In a recent case, Actavis Laboratories v. Nalproprion Pharmaceuticals, the Supreme Court denied certiorari to a case which would have clarified the statute 35 U.S.C. § 112(a) lack of written description.
The case arose from a District Court decision that one claim (claim 11) of U.S. Patent 8,916,195 was not invalid for failure to satisfy the written description requirement.
In accordance with the temporary authority provided by the Coronavirus Aid, Relief, and Economic Security Act (CARES Act), the United States Patent and Trademark Office (USPTO) today further extended the time to file certain patent-related documents and to pay certain required fees.
The USPTO has already extended various deadlines twice, with the latest extension expiring at the end of May, 2020. However, the USPTO recognizes that the COVID-19 pandemic continues to impose various hardships, especially on small businesses and individual inventors. Accordingly, as stakeholders continue to navigate the effects of the pandemic in various ways, and as more and more of them are resuming operations, the USPTO will again extend certain deadlines.
On April 28, 2020, the U.S. Patent and Trademark Office (USPTO) announced that certain patent-related documents and certain required fees could be submitted at a later time. These additional extensions apply to deadlines that would have been otherwise due between March 27 and May 31, 2020, and which are now considered timely if submitted by June 1, 2020. The USPTO will continue to evaluate and adjust the situation according to the impact of the pandemic on its operations.
The April 28 notice states that “a person who is unable to meet patent-related timing deadlines due to the COVID-19 outbreak may be eligible for a waiver of certain deadlines.”
The April 28 notice sets forth the deadlines for which relief may be obtained:
In the recent case Illumina, Inc. v. Ariosa Diagnostics, Inc., the Federal Circuit found that claims directed to methods of preparing DNA samples for analysis satisfy the patent eligibility requirement of 35 USC § 101.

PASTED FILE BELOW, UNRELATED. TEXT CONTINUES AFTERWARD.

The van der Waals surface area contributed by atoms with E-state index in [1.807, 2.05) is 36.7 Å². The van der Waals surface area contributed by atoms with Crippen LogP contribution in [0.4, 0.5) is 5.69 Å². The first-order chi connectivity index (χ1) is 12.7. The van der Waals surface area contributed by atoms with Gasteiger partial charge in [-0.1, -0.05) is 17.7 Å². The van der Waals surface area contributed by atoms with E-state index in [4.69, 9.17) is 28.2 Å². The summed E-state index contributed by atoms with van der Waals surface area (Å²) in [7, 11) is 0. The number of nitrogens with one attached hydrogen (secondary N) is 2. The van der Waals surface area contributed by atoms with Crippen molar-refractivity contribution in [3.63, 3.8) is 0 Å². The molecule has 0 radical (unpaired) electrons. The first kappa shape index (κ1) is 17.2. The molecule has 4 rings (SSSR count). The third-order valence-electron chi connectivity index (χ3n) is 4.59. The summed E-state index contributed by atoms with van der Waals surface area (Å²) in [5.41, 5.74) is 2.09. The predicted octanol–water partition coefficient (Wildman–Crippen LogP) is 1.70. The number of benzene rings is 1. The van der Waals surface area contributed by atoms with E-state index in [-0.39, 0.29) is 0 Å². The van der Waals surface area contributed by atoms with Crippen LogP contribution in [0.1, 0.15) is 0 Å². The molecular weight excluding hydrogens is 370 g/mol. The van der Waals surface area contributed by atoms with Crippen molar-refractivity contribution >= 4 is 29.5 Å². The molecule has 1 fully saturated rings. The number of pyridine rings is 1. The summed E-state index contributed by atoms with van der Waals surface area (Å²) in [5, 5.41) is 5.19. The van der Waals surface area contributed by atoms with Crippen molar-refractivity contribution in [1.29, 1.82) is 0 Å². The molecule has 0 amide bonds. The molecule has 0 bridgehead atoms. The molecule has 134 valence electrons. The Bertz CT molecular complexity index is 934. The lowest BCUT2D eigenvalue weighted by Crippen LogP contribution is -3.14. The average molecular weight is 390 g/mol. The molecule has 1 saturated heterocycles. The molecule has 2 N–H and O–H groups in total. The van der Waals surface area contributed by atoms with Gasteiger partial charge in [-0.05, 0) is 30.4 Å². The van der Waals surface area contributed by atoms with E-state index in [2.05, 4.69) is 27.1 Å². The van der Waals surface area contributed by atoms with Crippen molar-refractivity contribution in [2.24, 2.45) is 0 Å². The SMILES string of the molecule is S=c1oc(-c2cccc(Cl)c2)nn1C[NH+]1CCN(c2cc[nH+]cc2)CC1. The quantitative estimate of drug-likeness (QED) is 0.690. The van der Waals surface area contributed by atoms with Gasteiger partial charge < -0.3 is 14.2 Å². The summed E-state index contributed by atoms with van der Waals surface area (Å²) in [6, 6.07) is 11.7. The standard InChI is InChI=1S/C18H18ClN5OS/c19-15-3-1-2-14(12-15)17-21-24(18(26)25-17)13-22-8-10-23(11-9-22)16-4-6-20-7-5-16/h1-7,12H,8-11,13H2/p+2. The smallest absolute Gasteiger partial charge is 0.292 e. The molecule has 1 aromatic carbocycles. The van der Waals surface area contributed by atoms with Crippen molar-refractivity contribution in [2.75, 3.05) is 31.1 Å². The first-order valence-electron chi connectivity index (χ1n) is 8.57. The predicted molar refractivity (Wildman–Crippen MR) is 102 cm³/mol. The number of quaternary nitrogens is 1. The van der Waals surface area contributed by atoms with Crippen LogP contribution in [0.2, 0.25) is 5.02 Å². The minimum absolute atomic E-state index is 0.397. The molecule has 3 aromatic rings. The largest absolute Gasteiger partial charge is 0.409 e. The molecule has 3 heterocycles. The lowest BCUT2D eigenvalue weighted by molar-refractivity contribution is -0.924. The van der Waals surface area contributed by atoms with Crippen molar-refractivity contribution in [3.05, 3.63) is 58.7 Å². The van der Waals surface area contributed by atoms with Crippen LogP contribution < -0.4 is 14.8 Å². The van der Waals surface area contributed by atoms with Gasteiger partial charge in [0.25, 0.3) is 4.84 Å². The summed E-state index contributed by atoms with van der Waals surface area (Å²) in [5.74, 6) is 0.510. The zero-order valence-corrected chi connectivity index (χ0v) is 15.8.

The patents at issue covered subject matter directed to distinguish and separate the little amount of fetal DNA from the maternal DNA.
As it is now generally known, laws of nature and natural phenomena are not patentable, but applications and uses of such laws and phenomena may be patentable.
Due to the COVID-19 Emergency, the United States Patent and Trademark Office (USPTO) has announced extensions (read more here) to the time allowed to file certain patent- and trademark-related documents, as well as payment of certain required fees. These actions are an exercise of temporary authority provided to the USPTO by the Coronavirus Aid, Relief, and Economic Security Act (CARES Act) signed by President Trump on March 27, 2020. Read the press release for more information.
In the Federal Register Notice of March 2, 2020 (linked here), the United States Patent and Trademark Office (USPTO) published a guidance such that, effective immediately, it will be necessary to provide evidence that delays were unintentional for the following petitions:
In a recent case, Samsung Electronics America v. Prisua Engineering Corp., the Federal Circuit held that the Patent Trial and Appeal Board (PTAB) cannot invalidate patent claims as indefinite during an Inter Partes Review, making some patents more difficult to challenge.
Recently, the Supreme Court once again refused to take up cases involved in the 101 statute (patentable subject matter).
Many briefs were filed by the industry, academics, and the government to urge the Supreme Court to update and clarify what is patentable and what is not patentable. The refusal to intervene may be a signal to Congress that it should be up to them to decide on the matter.
The Safe Harbor Provision of 35 U.S.C. § 271(e)(1) states that:
“It shall not be an act of infringement to make, use, offer to sell, or sell within the United States or import into the United States a patented invention (other than a new animal drug or veterinary biological product which is primarily manufactured using recombinant DNA, recombinant RNA, hybridoma technology, or other processes involving site-specific genetic manipulation techniques) solely for uses reasonably related to the development and submission of information under a Federal law which regulates the manufacture, use, or sale of drugs or veterinary biological products.”
In a recent infringement case, Amgen v. Hospira, the allegedly infringed patents related to cells that stimulate the creation of red blood cells in anemia patients and a method of preparing erythropoietin (EPO).